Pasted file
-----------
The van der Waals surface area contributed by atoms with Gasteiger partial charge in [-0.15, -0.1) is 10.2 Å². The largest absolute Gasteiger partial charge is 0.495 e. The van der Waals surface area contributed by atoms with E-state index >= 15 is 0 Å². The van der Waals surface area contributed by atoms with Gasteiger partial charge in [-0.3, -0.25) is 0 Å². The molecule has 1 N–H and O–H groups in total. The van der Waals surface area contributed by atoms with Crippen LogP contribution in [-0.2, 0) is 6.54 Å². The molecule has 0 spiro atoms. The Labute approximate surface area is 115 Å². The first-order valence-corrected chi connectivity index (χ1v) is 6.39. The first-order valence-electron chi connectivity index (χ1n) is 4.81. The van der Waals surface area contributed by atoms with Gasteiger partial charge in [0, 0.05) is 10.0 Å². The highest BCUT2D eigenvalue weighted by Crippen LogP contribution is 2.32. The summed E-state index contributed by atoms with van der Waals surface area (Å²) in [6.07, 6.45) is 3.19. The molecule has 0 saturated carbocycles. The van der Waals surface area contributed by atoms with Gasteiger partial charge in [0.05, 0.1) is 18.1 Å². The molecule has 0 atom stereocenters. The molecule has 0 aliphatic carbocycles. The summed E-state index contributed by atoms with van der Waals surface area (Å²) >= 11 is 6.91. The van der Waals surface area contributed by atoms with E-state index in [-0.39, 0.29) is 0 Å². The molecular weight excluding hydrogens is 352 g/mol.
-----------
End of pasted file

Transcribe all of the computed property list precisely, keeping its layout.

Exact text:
The van der Waals surface area contributed by atoms with Gasteiger partial charge in [-0.15, -0.1) is 10.2 Å². The largest absolute Gasteiger partial charge is 0.495 e. The van der Waals surface area contributed by atoms with E-state index >= 15 is 0 Å². The van der Waals surface area contributed by atoms with Gasteiger partial charge in [-0.3, -0.25) is 0 Å². The molecule has 1 N–H and O–H groups in total. The van der Waals surface area contributed by atoms with Crippen LogP contribution in [-0.2, 0) is 6.54 Å². The molecule has 0 spiro atoms. The Labute approximate surface area is 115 Å². The first-order valence-corrected chi connectivity index (χ1v) is 6.39. The first-order valence-electron chi connectivity index (χ1n) is 4.81. The van der Waals surface area contributed by atoms with Gasteiger partial charge in [0, 0.05) is 10.0 Å². The highest BCUT2D eigenvalue weighted by Crippen LogP contribution is 2.32. The summed E-state index contributed by atoms with van der Waals surface area (Å²) in [6.07, 6.45) is 3.19. The molecule has 0 saturated carbocycles. The van der Waals surface area contributed by atoms with Gasteiger partial charge in [0.05, 0.1) is 18.1 Å². The molecule has 0 atom stereocenters. The molecule has 0 aliphatic carbocycles. The summed E-state index contributed by atoms with van der Waals surface area (Å²) >= 11 is 6.91. The van der Waals surface area contributed by atoms with E-state index in [-0.39, 0.29) is 0 Å². The molecular weight excluding hydrogens is 352 g/mol.